Reagan policy: summitry doesn't mean softness towards Soviets
Despite some softening of its anti-Soviet rhetoric, the Reagan adminstration remains committed to a largely confrontational policy toward the Soviet Union. And that policy is to be based, to a great extent, on growing American military strength.
These seem to be two of the most important messages to emerge from a newly-disclosed national security strategy which William P. Clark, President Reagan's national security advisor, outlined in a speech here May 21.
In his address at the Center for Strategic and International Studies at Georgetown University, Mr. Clark stressed that the main goal of American global strategy was peace. In a reference to the Soviety Union and other adversaries of the US, he said that ''those who slander the United States with charges of warmongering can barely paper over their own guilty consciences in this regard.''
But the national security advisor's speech, as well as a background briefing given by another senior official, left the impression that arms control talks and other negotiations with the Soviets are regarded by this administration as subsidiary to the American military buildup.
The Carter adminstration made arms control negotiation a centerpiece of its policy vis-a-vis the Soviet Union. It considered US and Soviet strategic military forces to be in rough parity. The Reagan adminstration, however, considers the US to be lagging behind the Soviets in some key areas of defense.
''Our interests are global, and they conflict of those of the Soviet Union, a state which pursues world wide policies inimical to our own,'' said Clark, defining what appears to be the starting point for Reagan administration policy.
''The Soviet Union maintains the most heavily armed military establishment in history and possesses the capability to project its military forces far beyond it's own borders.''
''We have vital interests around the world, including maritime sea lanes of communication,'' Clark continued. ''The hard fact is that the military power of the Soviet Union is now able to threaten those vital interests.''
As a result of what they see as a Soviet military advantage, Clark and other officials seem to be proposing that the US attempt to counter the Soviets in every possible manner. As one official explained it, the purpose would be to ''shrink the Soviet empire,'' with the ultimate aim of forcing the Soviets to concentrate more on resolving their domestic economic programs and less on expanding their influence and power throughout the world.
This obviously would involve cutting back on Western technology and loans going to the Soviet Union. Defense Secretary Caspar W. Weinberger said in a speech in New York on May 21 that Western nations had begun to tighten their procedures for approving technology transfers to the Soviet Union in the past year, and that additional efforts are underway within the NATO alliance to restrict such transfers. The defense secretary charged that Soviet nuclear missles were more accurate thanks to grinding machines for high speed, precision bearings, which were purchased from the West in the 1970s.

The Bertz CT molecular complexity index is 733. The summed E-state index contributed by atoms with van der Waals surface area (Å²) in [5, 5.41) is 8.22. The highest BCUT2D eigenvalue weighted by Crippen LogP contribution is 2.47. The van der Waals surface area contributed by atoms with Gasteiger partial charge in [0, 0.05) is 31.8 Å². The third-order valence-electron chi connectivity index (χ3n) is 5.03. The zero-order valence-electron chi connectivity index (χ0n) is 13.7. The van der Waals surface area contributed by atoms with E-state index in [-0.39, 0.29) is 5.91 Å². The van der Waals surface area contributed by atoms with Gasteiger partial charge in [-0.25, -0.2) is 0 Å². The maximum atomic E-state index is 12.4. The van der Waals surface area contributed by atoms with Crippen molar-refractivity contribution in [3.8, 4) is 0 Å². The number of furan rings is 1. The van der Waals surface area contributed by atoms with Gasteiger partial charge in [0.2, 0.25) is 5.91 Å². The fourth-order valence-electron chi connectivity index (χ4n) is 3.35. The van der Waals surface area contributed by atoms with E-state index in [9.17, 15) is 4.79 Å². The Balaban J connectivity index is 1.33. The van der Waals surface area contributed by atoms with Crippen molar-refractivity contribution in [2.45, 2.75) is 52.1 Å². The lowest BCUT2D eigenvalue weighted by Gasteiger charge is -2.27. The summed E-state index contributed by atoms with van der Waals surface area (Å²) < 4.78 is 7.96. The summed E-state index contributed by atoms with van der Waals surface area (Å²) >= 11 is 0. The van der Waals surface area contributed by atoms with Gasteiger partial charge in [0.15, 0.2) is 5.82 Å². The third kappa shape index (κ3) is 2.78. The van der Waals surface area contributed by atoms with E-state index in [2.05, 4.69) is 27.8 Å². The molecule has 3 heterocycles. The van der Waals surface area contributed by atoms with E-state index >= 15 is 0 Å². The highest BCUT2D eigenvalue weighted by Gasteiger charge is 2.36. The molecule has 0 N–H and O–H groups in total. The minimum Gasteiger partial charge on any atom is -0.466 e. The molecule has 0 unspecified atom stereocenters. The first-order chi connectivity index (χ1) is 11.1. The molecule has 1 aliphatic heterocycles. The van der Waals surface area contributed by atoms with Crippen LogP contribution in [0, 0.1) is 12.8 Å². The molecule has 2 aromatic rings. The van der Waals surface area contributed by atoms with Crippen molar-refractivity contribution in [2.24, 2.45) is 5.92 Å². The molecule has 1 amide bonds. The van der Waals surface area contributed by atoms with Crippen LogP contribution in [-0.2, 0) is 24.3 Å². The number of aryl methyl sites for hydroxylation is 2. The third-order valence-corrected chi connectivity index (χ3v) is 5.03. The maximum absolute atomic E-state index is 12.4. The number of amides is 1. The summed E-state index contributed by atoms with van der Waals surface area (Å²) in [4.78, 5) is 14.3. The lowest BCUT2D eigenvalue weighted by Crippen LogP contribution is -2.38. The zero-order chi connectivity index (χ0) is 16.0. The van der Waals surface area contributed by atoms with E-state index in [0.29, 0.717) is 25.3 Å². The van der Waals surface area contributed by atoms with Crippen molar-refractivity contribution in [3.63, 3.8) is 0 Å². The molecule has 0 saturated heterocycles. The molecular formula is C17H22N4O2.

In his speech, Clark said ''it is our fondest hope that with an active yet prudent national security policy, we might one day convince the leadership of the Soviet Union to turn their attention inward, to seek the legitimacy that only comes from the consent of the governed, and thus to address the hopes and the dreams of their own people.''
Clark went to considerable pains in his speech to describe what he depicted as heavy involvement by President Reagan in the making of national security strategy. The national security advisor said President Reagan viewed national security as ''his most compelling responsibility'' and has this year devoted about a third of his office time to national security work -- more than any other area of endeavor. Clark said that the President had already signed 35 national security ''decision directives'' -- 19 of them this year -- in what Clark described as ''a pace that compares favorably with his predecessors.''
The White House official also said that there had been 57 meetings of the National Security Council during this administration, or nearly one a week. The President, he said, has personally chaired them all.
''Few presidents, none in peace time, have paid this much attention to our security problems,'' Clark said, adding that the President ''played an extraordinarily active role'' in formulating the newly disclosed national security strategy.
Clark thus seemed to be addressing critics who have persistently charged that President Reagan has not been fully in control of, or even deeply interested in, foreign policy or national security matters. The national security advisor also seemed to be answering conservative critics, who have charged that the President has been softening his approach to the Soviet Union. These critics cited, among other things, Mr. Reagan's willingness to enter into talks with the Soviets aimed at reducing strategic nuclear weapons.